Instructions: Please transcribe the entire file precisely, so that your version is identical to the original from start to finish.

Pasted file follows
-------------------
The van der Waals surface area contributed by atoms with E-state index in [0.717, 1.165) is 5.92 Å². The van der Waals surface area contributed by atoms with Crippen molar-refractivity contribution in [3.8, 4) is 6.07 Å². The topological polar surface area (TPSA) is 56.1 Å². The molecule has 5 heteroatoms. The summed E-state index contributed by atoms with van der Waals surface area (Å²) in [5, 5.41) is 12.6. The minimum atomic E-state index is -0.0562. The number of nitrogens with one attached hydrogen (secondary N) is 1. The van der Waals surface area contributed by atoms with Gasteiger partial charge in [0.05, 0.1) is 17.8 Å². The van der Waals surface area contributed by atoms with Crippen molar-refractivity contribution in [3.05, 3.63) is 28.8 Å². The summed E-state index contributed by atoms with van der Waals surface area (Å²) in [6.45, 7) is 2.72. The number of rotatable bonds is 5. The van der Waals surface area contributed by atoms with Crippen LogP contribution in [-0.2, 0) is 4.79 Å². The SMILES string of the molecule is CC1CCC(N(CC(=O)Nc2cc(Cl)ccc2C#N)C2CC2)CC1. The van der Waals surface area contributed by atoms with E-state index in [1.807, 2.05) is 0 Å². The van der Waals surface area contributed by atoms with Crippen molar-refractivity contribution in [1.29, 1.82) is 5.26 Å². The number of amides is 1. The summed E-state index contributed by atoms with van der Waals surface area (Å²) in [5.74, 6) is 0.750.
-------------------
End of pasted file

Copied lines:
The van der Waals surface area contributed by atoms with E-state index in [0.717, 1.165) is 5.92 Å². The van der Waals surface area contributed by atoms with Crippen molar-refractivity contribution in [3.8, 4) is 6.07 Å². The topological polar surface area (TPSA) is 56.1 Å². The molecule has 5 heteroatoms. The summed E-state index contributed by atoms with van der Waals surface area (Å²) in [5, 5.41) is 12.6. The minimum atomic E-state index is -0.0562. The number of nitrogens with one attached hydrogen (secondary N) is 1. The van der Waals surface area contributed by atoms with Gasteiger partial charge in [0.05, 0.1) is 17.8 Å². The van der Waals surface area contributed by atoms with Crippen molar-refractivity contribution in [3.05, 3.63) is 28.8 Å². The summed E-state index contributed by atoms with van der Waals surface area (Å²) in [6.45, 7) is 2.72. The number of rotatable bonds is 5. The van der Waals surface area contributed by atoms with Crippen LogP contribution in [-0.2, 0) is 4.79 Å². The SMILES string of the molecule is CC1CCC(N(CC(=O)Nc2cc(Cl)ccc2C#N)C2CC2)CC1. The van der Waals surface area contributed by atoms with E-state index in [1.807, 2.05) is 0 Å². The van der Waals surface area contributed by atoms with Crippen molar-refractivity contribution in [1.29, 1.82) is 5.26 Å². The number of amides is 1. The summed E-state index contributed by atoms with van der Waals surface area (Å²) in [5.74, 6) is 0.750.